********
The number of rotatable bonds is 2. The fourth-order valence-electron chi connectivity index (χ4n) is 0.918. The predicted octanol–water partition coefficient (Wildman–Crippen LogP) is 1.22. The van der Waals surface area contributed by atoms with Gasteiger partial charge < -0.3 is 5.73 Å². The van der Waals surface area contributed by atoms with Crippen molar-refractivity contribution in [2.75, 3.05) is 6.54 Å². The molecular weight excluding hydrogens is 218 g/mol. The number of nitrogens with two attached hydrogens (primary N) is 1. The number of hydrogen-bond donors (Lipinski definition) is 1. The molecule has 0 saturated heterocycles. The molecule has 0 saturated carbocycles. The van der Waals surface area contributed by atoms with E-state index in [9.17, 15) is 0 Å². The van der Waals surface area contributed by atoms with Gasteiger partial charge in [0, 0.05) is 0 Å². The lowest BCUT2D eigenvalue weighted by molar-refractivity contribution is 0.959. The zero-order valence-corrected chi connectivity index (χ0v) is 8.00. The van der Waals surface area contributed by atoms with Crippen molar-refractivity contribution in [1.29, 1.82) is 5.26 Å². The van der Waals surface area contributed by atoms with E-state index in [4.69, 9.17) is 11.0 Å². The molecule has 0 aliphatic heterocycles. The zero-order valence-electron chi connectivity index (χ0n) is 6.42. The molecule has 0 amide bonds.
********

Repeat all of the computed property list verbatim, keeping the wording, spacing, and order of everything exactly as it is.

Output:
The number of rotatable bonds is 2. The fourth-order valence-electron chi connectivity index (χ4n) is 0.918. The predicted octanol–water partition coefficient (Wildman–Crippen LogP) is 1.22. The van der Waals surface area contributed by atoms with Gasteiger partial charge < -0.3 is 5.73 Å². The van der Waals surface area contributed by atoms with Crippen molar-refractivity contribution in [2.75, 3.05) is 6.54 Å². The molecular weight excluding hydrogens is 218 g/mol. The number of nitrogens with two attached hydrogens (primary N) is 1. The number of hydrogen-bond donors (Lipinski definition) is 1. The molecule has 0 saturated heterocycles. The molecule has 0 saturated carbocycles. The van der Waals surface area contributed by atoms with E-state index in [9.17, 15) is 0 Å². The van der Waals surface area contributed by atoms with Gasteiger partial charge in [0, 0.05) is 0 Å². The lowest BCUT2D eigenvalue weighted by molar-refractivity contribution is 0.959. The zero-order valence-corrected chi connectivity index (χ0v) is 8.00. The van der Waals surface area contributed by atoms with Crippen molar-refractivity contribution in [1.29, 1.82) is 5.26 Å². The van der Waals surface area contributed by atoms with E-state index in [4.69, 9.17) is 11.0 Å². The molecule has 0 aliphatic heterocycles. The zero-order valence-electron chi connectivity index (χ0n) is 6.42. The molecule has 0 amide bonds.